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Tate Modern: Contemporary Art Is Not Just For Intellectuals And Snobs

The Tate Modern museum in London, is not like any museum you've every seen. It's an ever-evolving space, adapting to new art forms as they come along.

Article illustrative image Partner logo Tate Modern Turbine Hall (david__jones)

LONDON - Am I in the wrong place? Or are they using the wrong name? Museum? Where does the city stop and the museum begin? Kids are skating down the entrance ramp while parents wave their entry tickets as if they just won free tickets to a Champions League game. And they all surge into the museum as if they were planning to occupy it.

A mere half hour after opening time, the vast museum premises are as abuzz as a crowded shopping mall. I elbow my way through to the elevator, then through narrow passageways where enough of the old architecture is left for you to see that you’re in a former power station. Finally I get to the open plan office space that museum director Chris Dercon occupies a corner of. Yes, the week has started well, very well, he agrees.

"London is a fairly tough city, and life here is pretty stressful. There isn’t a lot of free space. Where are people to go? They need their museum, and have discovered it for themselves. The Tate Modern has opened up art in a new way, made it accessible to many people, and it’s become a place like no other where people encounter art and each other,” he says.

For seven years, Belgian-born Dercon, 54, headed Munich’s Haus der Kunst. Then in March 2011 Nicholas Serota, director of the Tate and a driving force behind the Tate Modern which opened in 2000, offered him the London job.

"In Germany, museums are seen as a kind of university: guided tours are expected, lectures, an education program. It’s about education here too – but education as a social event. Maybe you want to be with somebody in a different environment, and this is an environment where you don’t have to know everything, where you don’t have to agree or disagree with anything. But it’s by no means merely about entertainment. The Tate doesn’t make complex art any simpler. It’s just presented in such a way that makes it open to everyone. You never have the impression here that art isn’t meant for the general public. That’s what makes the museum successful.”

A museum for everybody

Indeed, visitor lists show people ranging from intellectuals like American sociologist Richard Sennett and British historian Eric Hobsbawm to stars like Kate Moss, and hundreds of thousands of school children have been here. With its five million visitors per year, the Tate Modern is the most-visited contemporary art museum bar none – popular, Dercon stresses, in the sense of the Greek word "demos" (common people, populace).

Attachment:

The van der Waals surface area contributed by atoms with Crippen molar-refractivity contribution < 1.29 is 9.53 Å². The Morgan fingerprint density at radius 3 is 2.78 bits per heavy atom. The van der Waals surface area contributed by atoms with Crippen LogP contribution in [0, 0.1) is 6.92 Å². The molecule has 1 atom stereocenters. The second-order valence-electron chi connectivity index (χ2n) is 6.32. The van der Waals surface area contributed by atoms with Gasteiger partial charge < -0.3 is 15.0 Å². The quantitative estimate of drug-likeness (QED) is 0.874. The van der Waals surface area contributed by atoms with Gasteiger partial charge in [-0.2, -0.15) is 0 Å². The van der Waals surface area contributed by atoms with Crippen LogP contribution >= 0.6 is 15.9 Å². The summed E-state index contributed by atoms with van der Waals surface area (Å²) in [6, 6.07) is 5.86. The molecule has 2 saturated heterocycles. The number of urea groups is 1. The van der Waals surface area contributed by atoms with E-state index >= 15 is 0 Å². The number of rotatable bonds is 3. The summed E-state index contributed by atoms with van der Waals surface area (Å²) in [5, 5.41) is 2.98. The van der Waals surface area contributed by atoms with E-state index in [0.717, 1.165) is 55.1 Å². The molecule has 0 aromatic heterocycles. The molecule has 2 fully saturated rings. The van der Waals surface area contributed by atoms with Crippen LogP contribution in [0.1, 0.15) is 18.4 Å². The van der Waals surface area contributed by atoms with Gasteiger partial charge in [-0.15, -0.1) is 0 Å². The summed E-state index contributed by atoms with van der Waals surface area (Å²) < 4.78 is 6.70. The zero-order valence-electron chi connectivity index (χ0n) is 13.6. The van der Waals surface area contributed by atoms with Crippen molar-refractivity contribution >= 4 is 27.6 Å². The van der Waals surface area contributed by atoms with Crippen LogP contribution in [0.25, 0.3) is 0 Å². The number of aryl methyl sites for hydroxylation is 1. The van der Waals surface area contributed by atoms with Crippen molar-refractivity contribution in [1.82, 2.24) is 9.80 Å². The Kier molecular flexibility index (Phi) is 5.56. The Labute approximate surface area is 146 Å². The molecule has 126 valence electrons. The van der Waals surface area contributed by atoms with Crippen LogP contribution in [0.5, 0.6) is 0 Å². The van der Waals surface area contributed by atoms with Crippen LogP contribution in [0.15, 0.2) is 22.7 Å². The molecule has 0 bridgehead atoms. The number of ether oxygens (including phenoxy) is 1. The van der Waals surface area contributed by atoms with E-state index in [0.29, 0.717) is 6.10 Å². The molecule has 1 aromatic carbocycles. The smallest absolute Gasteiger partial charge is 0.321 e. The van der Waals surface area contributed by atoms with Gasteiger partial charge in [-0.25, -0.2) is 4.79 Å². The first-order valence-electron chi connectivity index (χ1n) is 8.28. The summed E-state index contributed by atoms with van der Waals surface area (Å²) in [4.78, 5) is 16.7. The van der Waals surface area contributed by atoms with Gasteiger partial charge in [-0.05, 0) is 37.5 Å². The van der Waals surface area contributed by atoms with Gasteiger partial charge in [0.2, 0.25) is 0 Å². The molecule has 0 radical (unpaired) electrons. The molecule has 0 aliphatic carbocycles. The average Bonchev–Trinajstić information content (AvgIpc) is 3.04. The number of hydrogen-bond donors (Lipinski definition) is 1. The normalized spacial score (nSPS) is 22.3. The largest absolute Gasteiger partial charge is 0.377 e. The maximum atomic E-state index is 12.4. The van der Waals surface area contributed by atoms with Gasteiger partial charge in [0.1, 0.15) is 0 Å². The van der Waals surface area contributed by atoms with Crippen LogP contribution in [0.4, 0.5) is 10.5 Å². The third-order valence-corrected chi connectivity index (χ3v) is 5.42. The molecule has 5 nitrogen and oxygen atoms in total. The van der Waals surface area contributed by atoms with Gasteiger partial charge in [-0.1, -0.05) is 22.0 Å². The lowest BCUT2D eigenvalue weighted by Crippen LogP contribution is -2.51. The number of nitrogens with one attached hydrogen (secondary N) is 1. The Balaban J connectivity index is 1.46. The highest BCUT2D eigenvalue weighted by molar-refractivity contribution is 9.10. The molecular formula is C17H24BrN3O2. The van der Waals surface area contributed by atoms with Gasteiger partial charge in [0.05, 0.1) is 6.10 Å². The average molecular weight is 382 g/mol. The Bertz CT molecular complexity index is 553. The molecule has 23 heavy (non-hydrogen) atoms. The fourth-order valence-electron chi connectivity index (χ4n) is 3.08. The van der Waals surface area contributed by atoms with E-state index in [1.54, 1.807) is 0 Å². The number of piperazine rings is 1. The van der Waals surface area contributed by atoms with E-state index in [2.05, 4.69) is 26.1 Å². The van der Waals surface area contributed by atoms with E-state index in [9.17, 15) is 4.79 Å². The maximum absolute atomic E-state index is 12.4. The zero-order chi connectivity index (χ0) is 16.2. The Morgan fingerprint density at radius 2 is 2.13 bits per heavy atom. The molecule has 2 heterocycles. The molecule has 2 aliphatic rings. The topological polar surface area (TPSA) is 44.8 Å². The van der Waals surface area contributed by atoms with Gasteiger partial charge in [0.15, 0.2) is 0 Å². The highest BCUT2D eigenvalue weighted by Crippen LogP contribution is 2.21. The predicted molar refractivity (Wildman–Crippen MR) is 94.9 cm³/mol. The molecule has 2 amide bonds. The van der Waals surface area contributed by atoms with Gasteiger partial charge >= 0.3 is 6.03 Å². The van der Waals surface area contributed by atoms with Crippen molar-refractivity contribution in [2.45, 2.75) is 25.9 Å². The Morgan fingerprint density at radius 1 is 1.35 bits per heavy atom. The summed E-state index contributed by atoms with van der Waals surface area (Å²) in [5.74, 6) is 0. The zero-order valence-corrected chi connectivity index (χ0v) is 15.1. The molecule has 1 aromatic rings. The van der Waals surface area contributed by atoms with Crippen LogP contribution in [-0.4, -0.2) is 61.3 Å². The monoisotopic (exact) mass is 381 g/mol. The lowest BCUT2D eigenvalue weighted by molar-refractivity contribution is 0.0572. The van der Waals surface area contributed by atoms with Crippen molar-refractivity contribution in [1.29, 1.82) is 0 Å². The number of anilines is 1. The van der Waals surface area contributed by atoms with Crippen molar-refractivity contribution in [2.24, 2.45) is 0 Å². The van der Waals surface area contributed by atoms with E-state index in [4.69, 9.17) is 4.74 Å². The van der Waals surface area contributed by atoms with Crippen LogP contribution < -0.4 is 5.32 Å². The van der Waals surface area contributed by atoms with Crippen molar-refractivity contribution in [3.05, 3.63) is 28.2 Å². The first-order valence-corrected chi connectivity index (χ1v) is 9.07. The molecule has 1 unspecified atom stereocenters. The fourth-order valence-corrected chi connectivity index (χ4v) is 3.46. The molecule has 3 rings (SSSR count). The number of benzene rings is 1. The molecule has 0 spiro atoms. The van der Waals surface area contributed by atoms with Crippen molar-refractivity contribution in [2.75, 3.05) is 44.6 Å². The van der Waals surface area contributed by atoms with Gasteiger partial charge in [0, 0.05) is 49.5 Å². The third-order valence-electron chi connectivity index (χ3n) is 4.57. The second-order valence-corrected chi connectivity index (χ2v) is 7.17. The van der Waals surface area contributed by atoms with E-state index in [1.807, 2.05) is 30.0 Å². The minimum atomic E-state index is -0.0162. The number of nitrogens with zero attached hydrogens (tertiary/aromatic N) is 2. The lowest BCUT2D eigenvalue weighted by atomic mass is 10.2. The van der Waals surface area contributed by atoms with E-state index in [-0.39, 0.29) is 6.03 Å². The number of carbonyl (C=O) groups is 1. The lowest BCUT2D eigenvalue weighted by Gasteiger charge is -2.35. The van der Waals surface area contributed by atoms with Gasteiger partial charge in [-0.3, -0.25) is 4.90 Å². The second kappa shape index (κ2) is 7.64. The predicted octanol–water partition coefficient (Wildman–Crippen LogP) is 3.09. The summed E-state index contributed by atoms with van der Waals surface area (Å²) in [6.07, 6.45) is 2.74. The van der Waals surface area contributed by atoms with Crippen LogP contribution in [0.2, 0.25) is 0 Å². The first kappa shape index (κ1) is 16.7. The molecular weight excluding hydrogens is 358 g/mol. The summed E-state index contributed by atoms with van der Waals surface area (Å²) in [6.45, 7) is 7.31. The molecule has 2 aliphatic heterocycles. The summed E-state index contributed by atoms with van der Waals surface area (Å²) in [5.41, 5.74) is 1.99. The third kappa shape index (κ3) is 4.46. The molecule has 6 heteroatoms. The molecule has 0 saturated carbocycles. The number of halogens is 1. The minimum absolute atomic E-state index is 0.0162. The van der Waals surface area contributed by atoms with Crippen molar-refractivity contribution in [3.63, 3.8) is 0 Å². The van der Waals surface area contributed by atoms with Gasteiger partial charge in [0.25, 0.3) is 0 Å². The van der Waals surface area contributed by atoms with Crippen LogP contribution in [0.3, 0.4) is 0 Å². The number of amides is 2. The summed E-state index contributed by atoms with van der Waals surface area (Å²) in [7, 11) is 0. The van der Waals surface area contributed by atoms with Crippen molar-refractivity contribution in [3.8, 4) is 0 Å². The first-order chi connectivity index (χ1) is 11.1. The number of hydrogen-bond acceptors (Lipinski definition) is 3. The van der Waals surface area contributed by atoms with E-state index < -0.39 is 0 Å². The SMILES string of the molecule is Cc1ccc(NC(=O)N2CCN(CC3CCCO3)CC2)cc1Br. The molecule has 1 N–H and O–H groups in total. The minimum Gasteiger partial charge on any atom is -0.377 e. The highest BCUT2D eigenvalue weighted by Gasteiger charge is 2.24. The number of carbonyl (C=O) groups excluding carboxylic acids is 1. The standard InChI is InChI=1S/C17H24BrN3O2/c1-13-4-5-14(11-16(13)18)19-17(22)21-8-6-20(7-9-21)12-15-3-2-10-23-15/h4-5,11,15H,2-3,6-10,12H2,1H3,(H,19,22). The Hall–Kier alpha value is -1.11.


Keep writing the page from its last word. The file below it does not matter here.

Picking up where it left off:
It also has to be said that what Swiss architects Herzog & de Meuron achieved when they converted the Bankside Power Station remains, 12 years after the museum launched, an outstanding feat of contemporary museum architecture.

Yet when the museum opened its doors, many didn’t believe it had much of a future. Who could possibly want to go there? Everybody as it turns out, despite the fact that the Tate Modern doesn’t stage blockbusters, and doesn’t have huge quantities of spectacular masterpieces in the regular collections. It does present art work in interesting juxtapositions, but visitors tend to spend relatively short amounts of time in the exhibition space, drawn out time and again onto the stairs and ramps, into the huge hall that is still a “power station” – just a very different kind from when the place was nothing but turbines.

So is this a new museum model? Dercon leans back on his office chair. The real secret behind the Tate Modern, he says, is its flexibility, the fact that it has its finger on the pulse of new art and reacts to it quickly. And from the start, the museum has seen itself as expanding, and continues to do so, literally and in style. Herzog & de Meuron have a long way to go before they finish the project. They just finished converting the old cylindrical oil tanks designed to hold a million gallons of oil into circular exhibition spaces that, from July 18 to October 28, 2012, will feature an exhibition called The Tanks, Fifteen Weeks of Art in Action where 40 performance artists will also appear.

We go together to visit The Tanks, which look like stages for a play that hasn’t been written yet – appropriately enough, since Dercon believes performance art is without a doubt the art of the moment. "When a museum expands it can’t be because it doesn’t have enough space – it has to be because there are new art forms. We had to do this because the art demands it and so does the public."

At the end of the day, people have had enough of the abstractions of the financial system, the rhetoric of politics, Dercon says; they want to see bodies, they want to be together with other bodies. The hour of “live art” has come, it’s where the most exciting new art is going. “It’s a form of biopolitics,” he says.

Read the original article in German.

Photo - david__jones

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About this article source Website: http://www.welt.de/

Die Welt (“The World”) is a German daily founded in Hamburg in 1946, and currently owned by the Axel Springer AG company, Europe's largest publishing house. Now based in Berlin, Die Welt is sold in more than 130 countries. A Sunday edition called Welt am Sonntag has been published since 1948.

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